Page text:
For Art's Sake - Past and present

Two photographers chronicle our changing cityscape

Little's Grill and Grocery on Carroll Street in Cabbagetown has been in Leon Little's family since 1929 when his father J.M. started the business. It is a living museum to the neighborhood and the past. Leon took it over in 1967, but you don't get the feeling that moving product is Little's primary aim in life. It's more a circumstance that allows him to operate a kind of symbolic life raft in the rapidly changing mill village. His store retains the charming character of a way of life nearly vanished and exemplified by the cast of friendly regulars who pass time in the store's cozy entrance.

Oraien Catledge's photographs of Cabbagetown are on view at Strawberry Fields Gallery (12655 Birmingham Highway, Alpharetta) in conjunction with the month-long, city-wide Atlanta Celebrates Photography event. But the more appropriate — unadvertised — venue for Catledge's work has got to be Little's Grill and Grocery. There his idiosyncratic photographs of Cabbagetown residents are piled in dust-coated frames, one on top of the other amidst the grocery's eclectic inventory of antiques, odds and ends and occasional canned goods.

Since 1982, the visually impaired photographer has made the unique character of Cabbagetown — once a mecca for Appalachian poor attracted to work in the now defunct Fulton Bag and Cotton Mill — his focus. While Atlanta grew up around Cabbagetown, the little village remained anachronistically its own, with children roaming the streets in diapers and grubby faces watched over by adults with young bodies but gaunt faces that attest to a hardship rarely visible in the brisk, prosperous rush of city life.

Catledge, 74, lives in a Decatur ranch house where his photos are stacked like poker chips in the basement, and framed images line the hallways. The photographer says he has roughly 50,000 negatives stored away.

But it is hard for Catledge to get out and do his work now — he usually needs someone to drive him around. So he spends his time painting his photographs with bright oil paints, as if hoping to bring back to life the subjects who have moved away, dispersed by gentrification.

"All of these people are gone now. The change is radical," he says, sinking into his recliner, where his dog Catfish sits at his feet.

Steve Williams is another Atlanta photographer who's familiar with the radical changes that have taken place in the city. Williams' work is about transformation and displacement, too, though not of people but of landscape.

While living in Little Five Points in the early '80s, Williams began to take photographs of the area that would one day become Freedom Parkway. His initial intent was to document "the ridiculous idea and arrogance of the Georgia DOT to put a highway through several neighborhoods and city parks."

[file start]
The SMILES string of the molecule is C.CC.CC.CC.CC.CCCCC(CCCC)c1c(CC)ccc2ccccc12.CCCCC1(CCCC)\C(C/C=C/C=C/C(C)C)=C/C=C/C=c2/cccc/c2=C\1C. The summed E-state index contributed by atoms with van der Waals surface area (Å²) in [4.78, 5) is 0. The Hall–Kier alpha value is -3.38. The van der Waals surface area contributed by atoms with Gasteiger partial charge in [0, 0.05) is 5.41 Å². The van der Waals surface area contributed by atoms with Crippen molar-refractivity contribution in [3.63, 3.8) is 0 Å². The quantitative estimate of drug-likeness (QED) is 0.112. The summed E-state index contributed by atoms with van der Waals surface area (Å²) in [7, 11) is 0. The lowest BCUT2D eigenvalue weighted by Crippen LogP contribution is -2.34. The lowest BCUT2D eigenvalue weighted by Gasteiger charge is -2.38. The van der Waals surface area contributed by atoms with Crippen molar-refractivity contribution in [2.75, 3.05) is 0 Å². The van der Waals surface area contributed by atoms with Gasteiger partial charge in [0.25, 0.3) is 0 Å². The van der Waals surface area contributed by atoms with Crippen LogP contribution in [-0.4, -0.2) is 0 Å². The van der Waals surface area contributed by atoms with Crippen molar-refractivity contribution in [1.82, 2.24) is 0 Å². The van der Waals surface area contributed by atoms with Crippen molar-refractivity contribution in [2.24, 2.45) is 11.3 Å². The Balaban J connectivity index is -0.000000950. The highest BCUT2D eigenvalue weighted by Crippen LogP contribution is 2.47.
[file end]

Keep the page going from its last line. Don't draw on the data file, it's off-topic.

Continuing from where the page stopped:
Williams' oddly fascinating images will be on permanent exhibition on the second floor of the Point Center Building in Little Five Points (427 Moreland Ave.). The 25 images are presented as "Before and After" diptychs. There are those taken in 1992 when kudzu, vacant lots and a general unruliness defined the Ponce de Leon/North Avenue corridor. Then there are those taken in the present day, which display an orderly array of mathematically spaced trees and concrete paths: nature on a leash. By pairing landscape photography of the past with contemporary conceptual images of refashioned urban spaces, Williams illustrates the transformation of untamed nature into a domesticated perspective guided by the vanishing point of the highway.

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Don't miss the charmingly quirky photographs on view in Three at the Radial Cafe (1530 DeKalb Ave.) through Oct. 31. Emily Karcher uses a retro color palette to create vintage va-va-voom cheesecake self-portraits. Equally saucy are Fiona Buttigieg's voyeuristic snaps of men: hairy honeys caught in gestures of shaving and fingernail grooming, or simply arrested in all their bruiser bad boy splendor. Like Karcher's winking pinups, Buttigieg's project a woman's point-of-view, conveying a kinky spin on what constitutes "sexy." Also memorable are Steve Edelstein's portraits of an ordinary (aka weird) America. In "Nuclear Garden," a hunched woman madly tends her front yard garden, oblivious to the nuclear reactors belching plumes of white smoke behind her house.

Jon Langford, the co-founder of the seminal punk band the Mekons, performs at several venues in Atlanta this month. He stages a free multimedia autobiographical piece Oct. 22 at 4 p.m. and a solo concert Oct. 23 at 7 p.m. at Emory University's Performing Arts Studio. In addition, his artwork — prints based on his paintings depicting music legends like Patsy Cline, Hank Williams and Johnny Cash — can be seen at Eyedrum Gallery through Oct. 25. For more information, call Kendall Simpson at 404-727-7804.